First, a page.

YOU CAN’T! SCHOOLS ARE RAN BY THE STATE S-E-P-E-R-A-T-I-O-N OF CHURCH AND STATE. This is a serious issue that needs to be curbed. Similar things have happened in Kansas and Texas however the creationists have been thus far thwarted. However they are tenacious and we need to stay vigilant in order to combat this proposed utter violation of our civil liberties. This is bullshit.
Tuesday, September 16, 2008
"The materialist explanation of the creation has nothing to offer - if we came from nothing and go into nothing, then that encourages people to lead reckless and materialistic lifestyles.
"Evolution is a world-view that leads to futility. It's no wonder people are dissatisfied with it."
This is essentially the heart of Rev Dr Malcolm Brown's view of evolution. In just 3 sentences he states enough idiocy to demonstrate the problems of creationist thinking.
The biggest flaw in creationism, which is also one of the most obvious clues of a psuedo science, is assuming an end (which is usually a belief) and then cherry picking your way through the evidence to satisfy your unchanging bias. Let us deconstruct:
"The materialist explanation of the creation..." Here he is assuming nature as we know it was created. "...has nothing to offer,..." Here he is dismissing the evidence and techniques which have emerged from scientific inquiry outright. It is safe to assume that he puts it this way because the logical conclusion of the evidence ("materialist explanation") is in direct conflict with his belief.
"...if we came from nothing and go into nothing, then that encourages people to lead reckless and materialistic lifestyles."
Here he is assuming a teleological argument as being inherently true while simultaneously assuming (by assume I really mean believe, but I'll be nice) that the implied purpose of people being full filled is the only way to keep them from falling apart at the moral seems, as it were. Also, it is truly an insult to human beings on the whole to assume that 'reckless lifestyles' are synonymous with 'materialistic lifestyles.' If the only thing keeping this man from living recklessly is his belief in duality and creationism, then perhaps we ought not to convince him his beliefs are false. It is remarkably absurd to think that the only reason people are or can be moral and altruistic is if they too drink the creationist kool-aid. There really isn't any time to get into the specifics of this, but there are many people who do not believe in a god/gods, creationism, or Rev. Brown's religion who are not living 'reckless lifestyles.' Since it is apparent this fact of life is not obvious to him lends an explanation to why he believes so many ridiculous things in the first place...
"Evolution is a world-view that leads to futility. It's no wonder people are dissatisfied with it."
Who are these dissatisfied people? I'm assuming creationists, and not 'people' as in people universally. The fact and subsequent theory and hypotheses of evolution are of the highest degree of scientific inquiry and human achievement. The theory of evolution ranks with, at least in terms of certainty, the theory of gravity, electricity, electromagnetism, relativity, chemistry, and medicine. Unfortunately, the phrase 'it is only a theory' is perpetuated by men such as these and by poor science education. To dumb down scientific education (as the Rev. advocates) all the more with creationism will only worsen this further. Also, it will only further allow religion to proselytize in public schools, where the freedom of religion is currently protected. To put it another way, this is one religion seeking to take away religious freedom to further its own cause.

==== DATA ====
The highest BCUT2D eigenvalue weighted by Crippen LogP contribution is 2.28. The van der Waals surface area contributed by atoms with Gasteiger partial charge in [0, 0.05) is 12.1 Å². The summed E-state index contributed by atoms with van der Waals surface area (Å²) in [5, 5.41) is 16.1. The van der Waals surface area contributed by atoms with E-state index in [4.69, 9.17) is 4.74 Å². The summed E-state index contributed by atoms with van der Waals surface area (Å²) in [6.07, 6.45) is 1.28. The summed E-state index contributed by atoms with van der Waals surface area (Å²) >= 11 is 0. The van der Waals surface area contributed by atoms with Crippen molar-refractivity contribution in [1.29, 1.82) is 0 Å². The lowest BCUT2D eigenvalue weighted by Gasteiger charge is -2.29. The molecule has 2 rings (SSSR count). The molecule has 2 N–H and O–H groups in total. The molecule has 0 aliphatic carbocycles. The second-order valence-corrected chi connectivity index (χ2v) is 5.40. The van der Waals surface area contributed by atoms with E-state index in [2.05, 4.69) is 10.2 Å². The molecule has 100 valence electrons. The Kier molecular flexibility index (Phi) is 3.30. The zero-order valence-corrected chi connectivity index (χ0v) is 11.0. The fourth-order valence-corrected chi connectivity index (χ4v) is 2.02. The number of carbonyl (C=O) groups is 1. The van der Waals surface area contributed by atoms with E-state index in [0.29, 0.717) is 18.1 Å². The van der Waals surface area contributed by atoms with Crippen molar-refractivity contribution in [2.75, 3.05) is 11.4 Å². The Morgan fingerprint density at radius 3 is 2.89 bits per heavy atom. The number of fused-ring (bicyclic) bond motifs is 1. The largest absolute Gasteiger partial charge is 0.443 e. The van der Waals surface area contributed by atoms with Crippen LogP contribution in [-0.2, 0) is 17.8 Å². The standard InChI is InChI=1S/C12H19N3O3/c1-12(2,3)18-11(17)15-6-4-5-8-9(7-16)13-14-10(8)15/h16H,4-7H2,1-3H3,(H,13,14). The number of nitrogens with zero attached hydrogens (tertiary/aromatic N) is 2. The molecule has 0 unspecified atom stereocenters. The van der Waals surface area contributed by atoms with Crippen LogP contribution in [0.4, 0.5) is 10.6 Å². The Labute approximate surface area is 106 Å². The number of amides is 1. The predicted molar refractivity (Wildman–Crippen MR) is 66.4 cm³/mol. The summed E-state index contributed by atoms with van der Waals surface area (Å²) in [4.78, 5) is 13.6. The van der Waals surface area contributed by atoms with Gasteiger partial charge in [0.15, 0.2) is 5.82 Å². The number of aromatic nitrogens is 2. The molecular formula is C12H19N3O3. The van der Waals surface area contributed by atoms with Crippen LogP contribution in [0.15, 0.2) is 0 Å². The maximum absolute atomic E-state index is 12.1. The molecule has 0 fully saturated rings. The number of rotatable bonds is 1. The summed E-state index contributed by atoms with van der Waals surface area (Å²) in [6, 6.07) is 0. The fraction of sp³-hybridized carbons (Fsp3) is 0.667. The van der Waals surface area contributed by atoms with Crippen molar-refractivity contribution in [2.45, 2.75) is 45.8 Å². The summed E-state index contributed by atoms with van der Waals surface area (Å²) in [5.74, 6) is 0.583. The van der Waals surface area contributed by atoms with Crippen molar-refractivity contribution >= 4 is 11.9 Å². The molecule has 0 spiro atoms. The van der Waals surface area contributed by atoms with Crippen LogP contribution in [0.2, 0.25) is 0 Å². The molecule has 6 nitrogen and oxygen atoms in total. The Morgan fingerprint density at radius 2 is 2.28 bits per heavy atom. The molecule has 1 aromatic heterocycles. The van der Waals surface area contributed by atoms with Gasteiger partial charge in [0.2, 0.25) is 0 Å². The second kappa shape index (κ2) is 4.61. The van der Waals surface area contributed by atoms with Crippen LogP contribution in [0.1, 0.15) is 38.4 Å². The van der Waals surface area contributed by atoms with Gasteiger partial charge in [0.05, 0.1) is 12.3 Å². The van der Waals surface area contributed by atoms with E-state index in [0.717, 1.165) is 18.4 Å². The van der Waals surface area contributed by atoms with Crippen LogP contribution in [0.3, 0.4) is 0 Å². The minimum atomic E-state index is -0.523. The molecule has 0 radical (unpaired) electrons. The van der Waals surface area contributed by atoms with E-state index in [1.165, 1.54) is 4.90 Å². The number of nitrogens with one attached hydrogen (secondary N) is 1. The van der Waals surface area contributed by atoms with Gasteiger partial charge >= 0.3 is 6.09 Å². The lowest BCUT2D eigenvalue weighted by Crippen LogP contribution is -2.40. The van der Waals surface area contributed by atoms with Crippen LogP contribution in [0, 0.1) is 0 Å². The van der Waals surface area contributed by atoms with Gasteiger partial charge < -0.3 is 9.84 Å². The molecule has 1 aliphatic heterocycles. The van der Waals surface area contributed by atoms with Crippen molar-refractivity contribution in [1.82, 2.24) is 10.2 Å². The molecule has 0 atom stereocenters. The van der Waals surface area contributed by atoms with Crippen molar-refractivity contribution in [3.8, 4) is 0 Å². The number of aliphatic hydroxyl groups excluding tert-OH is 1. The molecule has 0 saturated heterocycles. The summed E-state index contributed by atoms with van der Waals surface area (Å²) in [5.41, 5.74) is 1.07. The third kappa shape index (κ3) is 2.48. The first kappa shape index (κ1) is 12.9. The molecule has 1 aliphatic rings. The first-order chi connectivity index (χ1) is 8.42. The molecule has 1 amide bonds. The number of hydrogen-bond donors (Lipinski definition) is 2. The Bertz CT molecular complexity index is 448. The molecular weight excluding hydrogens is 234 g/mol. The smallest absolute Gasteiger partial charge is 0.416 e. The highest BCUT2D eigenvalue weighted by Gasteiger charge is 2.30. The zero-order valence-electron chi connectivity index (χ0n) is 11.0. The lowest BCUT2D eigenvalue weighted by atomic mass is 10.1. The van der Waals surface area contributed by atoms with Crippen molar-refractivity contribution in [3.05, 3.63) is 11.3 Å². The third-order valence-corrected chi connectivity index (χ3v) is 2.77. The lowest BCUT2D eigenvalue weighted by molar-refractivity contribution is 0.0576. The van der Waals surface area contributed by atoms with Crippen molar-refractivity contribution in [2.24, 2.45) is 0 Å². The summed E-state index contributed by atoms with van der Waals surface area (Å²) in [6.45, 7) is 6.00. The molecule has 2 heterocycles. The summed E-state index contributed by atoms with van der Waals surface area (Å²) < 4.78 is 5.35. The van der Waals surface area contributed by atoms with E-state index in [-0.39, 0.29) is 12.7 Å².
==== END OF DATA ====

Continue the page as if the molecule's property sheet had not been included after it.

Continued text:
The reduction of intellectual honesty and the violation of the standard of religious freedom is something that I truly find appalling.
I'm not trying to be such a downer about this, but these issues are serious and are already stirring things up.
Saturday, September 6, 2008
Although this may make you laugh because of how outright ridiculous it is, I think all reasonable people should stop and consider how twisted and well... evil the Christian church is when it's congregation spreads hate like this.
In my opinion, a true skeptic doesn't stand by while people are being taking advantage of, not even when the people taking advantage claim to be holy, or backed up by some all-knowing, all-loving force (who scorches you in flames). In fact, this should give us more reason to speak out against these people because really, how much of a chance do you think a confused teenager feels like they stand against all the fires of hell? I won't get to morbid on you now. I guess that's the christian church's job anyways. I will say that stories like this, that we see very often, are so played down these days, or their just laughed off because they seem so ridiculous, or believed, which is by far the worst of all possibilities. I'll always be willing point them out and remind you how wicked these people really are.